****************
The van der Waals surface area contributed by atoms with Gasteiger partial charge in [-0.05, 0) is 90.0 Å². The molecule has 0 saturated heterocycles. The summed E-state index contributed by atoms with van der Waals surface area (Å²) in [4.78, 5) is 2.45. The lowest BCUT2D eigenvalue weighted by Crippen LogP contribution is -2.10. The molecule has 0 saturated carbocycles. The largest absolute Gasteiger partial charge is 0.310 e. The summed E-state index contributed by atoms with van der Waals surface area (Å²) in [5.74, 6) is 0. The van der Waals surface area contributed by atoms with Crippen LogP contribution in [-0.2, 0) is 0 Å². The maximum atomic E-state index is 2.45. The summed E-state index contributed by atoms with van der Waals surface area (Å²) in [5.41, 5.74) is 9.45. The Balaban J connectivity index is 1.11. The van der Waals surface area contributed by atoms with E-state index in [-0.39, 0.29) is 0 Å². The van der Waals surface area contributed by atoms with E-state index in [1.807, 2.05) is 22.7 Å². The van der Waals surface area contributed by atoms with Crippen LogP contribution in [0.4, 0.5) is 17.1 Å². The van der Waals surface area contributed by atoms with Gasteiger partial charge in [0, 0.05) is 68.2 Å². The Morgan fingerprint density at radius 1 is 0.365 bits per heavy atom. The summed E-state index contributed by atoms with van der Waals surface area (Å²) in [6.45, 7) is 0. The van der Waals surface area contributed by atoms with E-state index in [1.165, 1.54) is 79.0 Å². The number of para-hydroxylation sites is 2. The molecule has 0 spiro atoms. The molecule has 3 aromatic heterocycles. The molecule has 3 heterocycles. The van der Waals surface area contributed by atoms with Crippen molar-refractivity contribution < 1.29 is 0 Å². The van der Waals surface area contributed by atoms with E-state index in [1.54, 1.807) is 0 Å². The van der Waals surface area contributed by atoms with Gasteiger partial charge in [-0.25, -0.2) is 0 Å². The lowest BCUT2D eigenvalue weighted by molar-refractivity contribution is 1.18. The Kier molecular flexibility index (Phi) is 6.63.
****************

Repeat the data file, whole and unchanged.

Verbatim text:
The van der Waals surface area contributed by atoms with Gasteiger partial charge in [-0.05, 0) is 90.0 Å². The molecule has 0 saturated heterocycles. The summed E-state index contributed by atoms with van der Waals surface area (Å²) in [4.78, 5) is 2.45. The lowest BCUT2D eigenvalue weighted by Crippen LogP contribution is -2.10. The molecule has 0 saturated carbocycles. The largest absolute Gasteiger partial charge is 0.310 e. The summed E-state index contributed by atoms with van der Waals surface area (Å²) in [5.74, 6) is 0. The van der Waals surface area contributed by atoms with Crippen LogP contribution in [-0.2, 0) is 0 Å². The maximum atomic E-state index is 2.45. The summed E-state index contributed by atoms with van der Waals surface area (Å²) in [5.41, 5.74) is 9.45. The Balaban J connectivity index is 1.11. The van der Waals surface area contributed by atoms with E-state index in [-0.39, 0.29) is 0 Å². The van der Waals surface area contributed by atoms with E-state index in [1.807, 2.05) is 22.7 Å². The van der Waals surface area contributed by atoms with Crippen LogP contribution in [0.4, 0.5) is 17.1 Å². The van der Waals surface area contributed by atoms with Gasteiger partial charge in [0, 0.05) is 68.2 Å². The Morgan fingerprint density at radius 1 is 0.365 bits per heavy atom. The summed E-state index contributed by atoms with van der Waals surface area (Å²) in [6.45, 7) is 0. The van der Waals surface area contributed by atoms with E-state index in [1.165, 1.54) is 79.0 Å². The number of para-hydroxylation sites is 2. The molecule has 0 spiro atoms. The molecule has 3 aromatic heterocycles. The molecule has 3 heterocycles. The van der Waals surface area contributed by atoms with Crippen molar-refractivity contribution < 1.29 is 0 Å². The van der Waals surface area contributed by atoms with E-state index in [1.54, 1.807) is 0 Å². The van der Waals surface area contributed by atoms with Gasteiger partial charge in [-0.25, -0.2) is 0 Å². The lowest BCUT2D eigenvalue weighted by molar-refractivity contribution is 1.18. The Kier molecular flexibility index (Phi) is 6.63.